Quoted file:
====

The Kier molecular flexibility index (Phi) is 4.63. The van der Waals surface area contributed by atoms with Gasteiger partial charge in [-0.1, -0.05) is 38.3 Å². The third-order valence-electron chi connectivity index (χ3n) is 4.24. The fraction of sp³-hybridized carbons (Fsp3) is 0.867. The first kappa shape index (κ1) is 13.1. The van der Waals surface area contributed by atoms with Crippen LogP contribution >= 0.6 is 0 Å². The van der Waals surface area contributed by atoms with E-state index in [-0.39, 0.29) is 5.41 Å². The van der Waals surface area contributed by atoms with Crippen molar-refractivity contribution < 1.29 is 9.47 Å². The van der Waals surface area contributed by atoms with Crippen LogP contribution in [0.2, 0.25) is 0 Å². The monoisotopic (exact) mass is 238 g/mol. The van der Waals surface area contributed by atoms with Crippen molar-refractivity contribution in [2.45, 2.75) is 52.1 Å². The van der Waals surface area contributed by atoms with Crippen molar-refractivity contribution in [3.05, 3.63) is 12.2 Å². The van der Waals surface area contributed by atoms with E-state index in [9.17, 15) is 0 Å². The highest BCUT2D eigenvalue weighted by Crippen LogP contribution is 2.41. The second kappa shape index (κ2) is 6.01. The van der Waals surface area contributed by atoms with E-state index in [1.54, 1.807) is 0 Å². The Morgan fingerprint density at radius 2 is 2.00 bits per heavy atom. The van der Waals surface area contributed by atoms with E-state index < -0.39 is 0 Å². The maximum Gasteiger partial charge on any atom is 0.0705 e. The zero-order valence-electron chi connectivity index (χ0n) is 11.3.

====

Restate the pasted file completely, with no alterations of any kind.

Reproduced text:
The Kier molecular flexibility index (Phi) is 4.63. The van der Waals surface area contributed by atoms with Gasteiger partial charge in [-0.1, -0.05) is 38.3 Å². The third-order valence-electron chi connectivity index (χ3n) is 4.24. The fraction of sp³-hybridized carbons (Fsp3) is 0.867. The first kappa shape index (κ1) is 13.1. The van der Waals surface area contributed by atoms with Crippen LogP contribution >= 0.6 is 0 Å². The van der Waals surface area contributed by atoms with E-state index in [-0.39, 0.29) is 5.41 Å². The van der Waals surface area contributed by atoms with Crippen molar-refractivity contribution < 1.29 is 9.47 Å². The van der Waals surface area contributed by atoms with Crippen LogP contribution in [0.2, 0.25) is 0 Å². The monoisotopic (exact) mass is 238 g/mol. The van der Waals surface area contributed by atoms with Crippen molar-refractivity contribution in [2.45, 2.75) is 52.1 Å². The van der Waals surface area contributed by atoms with Crippen molar-refractivity contribution in [3.05, 3.63) is 12.2 Å². The van der Waals surface area contributed by atoms with E-state index in [9.17, 15) is 0 Å². The highest BCUT2D eigenvalue weighted by Crippen LogP contribution is 2.41. The second kappa shape index (κ2) is 6.01. The van der Waals surface area contributed by atoms with E-state index in [1.54, 1.807) is 0 Å². The Morgan fingerprint density at radius 2 is 2.00 bits per heavy atom. The van der Waals surface area contributed by atoms with E-state index < -0.39 is 0 Å². The maximum Gasteiger partial charge on any atom is 0.0705 e. The zero-order valence-electron chi connectivity index (χ0n) is 11.3.